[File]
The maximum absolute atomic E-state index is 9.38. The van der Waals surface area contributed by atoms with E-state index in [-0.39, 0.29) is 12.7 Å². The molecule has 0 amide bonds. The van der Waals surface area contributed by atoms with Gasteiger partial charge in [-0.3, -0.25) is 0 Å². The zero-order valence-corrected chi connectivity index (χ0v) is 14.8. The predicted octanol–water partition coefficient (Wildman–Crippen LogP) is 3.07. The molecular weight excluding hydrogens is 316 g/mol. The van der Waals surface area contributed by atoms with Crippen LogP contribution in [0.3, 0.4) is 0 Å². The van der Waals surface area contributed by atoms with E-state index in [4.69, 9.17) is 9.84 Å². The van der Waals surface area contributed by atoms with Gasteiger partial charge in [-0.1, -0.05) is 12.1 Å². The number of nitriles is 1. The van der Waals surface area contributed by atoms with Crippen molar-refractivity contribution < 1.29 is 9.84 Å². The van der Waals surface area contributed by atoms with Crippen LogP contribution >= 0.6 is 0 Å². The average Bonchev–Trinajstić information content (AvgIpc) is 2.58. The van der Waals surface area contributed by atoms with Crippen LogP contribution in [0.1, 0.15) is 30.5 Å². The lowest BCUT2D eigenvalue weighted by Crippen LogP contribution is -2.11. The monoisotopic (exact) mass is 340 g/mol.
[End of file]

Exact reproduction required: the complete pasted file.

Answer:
The maximum absolute atomic E-state index is 9.38. The van der Waals surface area contributed by atoms with E-state index in [-0.39, 0.29) is 12.7 Å². The molecule has 0 amide bonds. The van der Waals surface area contributed by atoms with Gasteiger partial charge in [-0.3, -0.25) is 0 Å². The zero-order valence-corrected chi connectivity index (χ0v) is 14.8. The predicted octanol–water partition coefficient (Wildman–Crippen LogP) is 3.07. The molecular weight excluding hydrogens is 316 g/mol. The van der Waals surface area contributed by atoms with Crippen LogP contribution in [0.3, 0.4) is 0 Å². The van der Waals surface area contributed by atoms with E-state index in [4.69, 9.17) is 9.84 Å². The van der Waals surface area contributed by atoms with Gasteiger partial charge in [-0.1, -0.05) is 12.1 Å². The number of nitriles is 1. The van der Waals surface area contributed by atoms with Crippen molar-refractivity contribution < 1.29 is 9.84 Å². The van der Waals surface area contributed by atoms with Crippen LogP contribution >= 0.6 is 0 Å². The average Bonchev–Trinajstić information content (AvgIpc) is 2.58. The van der Waals surface area contributed by atoms with Crippen LogP contribution in [0.1, 0.15) is 30.5 Å². The lowest BCUT2D eigenvalue weighted by Crippen LogP contribution is -2.11. The monoisotopic (exact) mass is 340 g/mol.